A new study shows that the more a person’s brain can amplify neuroactivity during times of stress, the more resilient that person may be when trying to cope with trauma.
The research was published in the Proceedings of the National Academy of Sciences. Study authors compared fMRI scans showing brain activity in participants who were presented with violent, stressful or traumatic images with brain fMRIs of participants who viewed neutral images.
They found that during times of high stress, the brain showed more activity in areas related to adaptation and behavior control. Activity slowed down in other parts of the brain before eventually ramping up again. This response, researchers said, showed the way the brain deals with stress and how it uses the stimulus to make decisions and modify behavior going forward.
Differences in these stress responses were also a predictor of a person who might take on unhelpful coping mechanisms during times of stress. People with higher levels of “active” coping showed increased neural flexibility signals in the ventromedial prefrontal cortex (VmPFC), while individuals who might be more likely to adopt maladaptive coping strategies (such alcohol consumption and arguments) showed lower VmPFC activity.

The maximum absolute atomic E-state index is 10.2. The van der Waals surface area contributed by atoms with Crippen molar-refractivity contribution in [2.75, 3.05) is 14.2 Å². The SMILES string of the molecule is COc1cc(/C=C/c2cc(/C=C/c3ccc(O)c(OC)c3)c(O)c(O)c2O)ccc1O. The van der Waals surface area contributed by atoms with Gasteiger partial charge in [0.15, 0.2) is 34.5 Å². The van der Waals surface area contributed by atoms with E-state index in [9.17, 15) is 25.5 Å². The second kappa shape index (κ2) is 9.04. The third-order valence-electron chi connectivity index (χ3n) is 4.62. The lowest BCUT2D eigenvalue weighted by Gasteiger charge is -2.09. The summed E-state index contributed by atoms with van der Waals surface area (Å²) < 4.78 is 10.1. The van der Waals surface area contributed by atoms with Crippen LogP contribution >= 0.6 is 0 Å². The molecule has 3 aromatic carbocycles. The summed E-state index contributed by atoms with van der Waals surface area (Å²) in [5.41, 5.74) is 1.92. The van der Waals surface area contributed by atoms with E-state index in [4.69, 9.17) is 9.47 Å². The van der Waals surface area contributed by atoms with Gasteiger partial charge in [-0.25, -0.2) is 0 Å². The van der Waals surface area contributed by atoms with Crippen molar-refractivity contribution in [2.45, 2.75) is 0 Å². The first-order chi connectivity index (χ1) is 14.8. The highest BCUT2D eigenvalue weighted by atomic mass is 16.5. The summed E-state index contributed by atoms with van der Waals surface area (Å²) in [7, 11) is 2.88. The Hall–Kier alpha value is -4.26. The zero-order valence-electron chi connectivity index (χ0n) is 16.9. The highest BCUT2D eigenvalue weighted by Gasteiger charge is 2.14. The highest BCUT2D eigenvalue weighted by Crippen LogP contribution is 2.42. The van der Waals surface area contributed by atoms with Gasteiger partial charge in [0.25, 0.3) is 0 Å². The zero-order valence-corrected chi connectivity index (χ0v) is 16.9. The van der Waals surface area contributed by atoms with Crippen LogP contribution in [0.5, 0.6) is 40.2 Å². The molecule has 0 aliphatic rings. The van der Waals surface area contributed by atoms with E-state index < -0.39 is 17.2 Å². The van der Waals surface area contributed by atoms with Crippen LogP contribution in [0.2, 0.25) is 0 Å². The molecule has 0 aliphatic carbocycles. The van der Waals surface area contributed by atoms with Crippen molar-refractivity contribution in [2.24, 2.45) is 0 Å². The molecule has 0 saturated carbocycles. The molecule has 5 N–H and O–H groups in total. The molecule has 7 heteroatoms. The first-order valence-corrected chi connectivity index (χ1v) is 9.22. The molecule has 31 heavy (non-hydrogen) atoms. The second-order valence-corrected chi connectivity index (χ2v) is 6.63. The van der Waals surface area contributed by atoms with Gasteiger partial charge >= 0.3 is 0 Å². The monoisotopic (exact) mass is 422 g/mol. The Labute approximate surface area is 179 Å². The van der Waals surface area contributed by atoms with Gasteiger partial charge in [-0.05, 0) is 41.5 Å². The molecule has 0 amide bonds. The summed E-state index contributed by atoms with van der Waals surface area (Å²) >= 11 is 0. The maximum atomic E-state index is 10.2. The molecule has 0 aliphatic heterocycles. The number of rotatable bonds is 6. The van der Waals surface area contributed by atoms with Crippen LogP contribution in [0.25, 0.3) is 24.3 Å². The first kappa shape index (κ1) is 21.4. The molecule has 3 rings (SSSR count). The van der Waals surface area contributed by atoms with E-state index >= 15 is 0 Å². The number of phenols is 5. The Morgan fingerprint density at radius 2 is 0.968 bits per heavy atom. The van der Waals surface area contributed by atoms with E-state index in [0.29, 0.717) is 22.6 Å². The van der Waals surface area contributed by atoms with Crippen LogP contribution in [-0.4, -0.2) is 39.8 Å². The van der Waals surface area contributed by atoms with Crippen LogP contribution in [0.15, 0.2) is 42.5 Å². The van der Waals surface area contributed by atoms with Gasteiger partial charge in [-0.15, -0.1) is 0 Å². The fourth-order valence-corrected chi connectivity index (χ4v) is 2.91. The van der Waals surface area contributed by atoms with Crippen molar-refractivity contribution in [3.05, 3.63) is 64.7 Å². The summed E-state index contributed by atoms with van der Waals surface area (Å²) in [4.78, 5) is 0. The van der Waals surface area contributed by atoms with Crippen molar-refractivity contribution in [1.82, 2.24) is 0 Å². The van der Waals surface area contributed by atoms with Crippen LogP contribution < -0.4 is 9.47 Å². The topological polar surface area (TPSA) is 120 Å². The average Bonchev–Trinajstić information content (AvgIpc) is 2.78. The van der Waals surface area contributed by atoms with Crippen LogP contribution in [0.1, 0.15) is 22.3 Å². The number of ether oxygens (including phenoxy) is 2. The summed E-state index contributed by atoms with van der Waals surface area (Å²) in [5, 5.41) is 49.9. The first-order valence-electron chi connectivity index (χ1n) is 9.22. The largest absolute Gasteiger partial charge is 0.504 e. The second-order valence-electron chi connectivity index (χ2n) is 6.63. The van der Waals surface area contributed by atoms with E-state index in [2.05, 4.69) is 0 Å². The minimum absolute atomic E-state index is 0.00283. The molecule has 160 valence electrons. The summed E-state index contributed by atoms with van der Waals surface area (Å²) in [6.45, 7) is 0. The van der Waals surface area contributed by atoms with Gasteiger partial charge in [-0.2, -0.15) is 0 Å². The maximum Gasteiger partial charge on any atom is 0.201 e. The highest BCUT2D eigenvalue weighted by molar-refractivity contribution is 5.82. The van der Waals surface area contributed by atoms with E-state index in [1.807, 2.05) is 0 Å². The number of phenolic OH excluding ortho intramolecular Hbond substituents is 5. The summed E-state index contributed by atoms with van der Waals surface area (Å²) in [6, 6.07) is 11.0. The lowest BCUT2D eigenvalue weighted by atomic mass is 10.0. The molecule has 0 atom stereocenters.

Researchers examined the brains of 30 healthy participants with a median age of about 26 while they underwent quick and more long-term stress stimulators.
The ultimate takeaway from the findings, the researchers said, is that neuroplasticity is directly related to resiliency when it comes to the brain’s stress response.
“These findings demonstrate acute functional neuroplasticity during stress, with distinct and separable brain networks that underlie critical components of the stress response, and a specific role for VmPFC neuroflexibility in stress-resilient coping,” the authors wrote.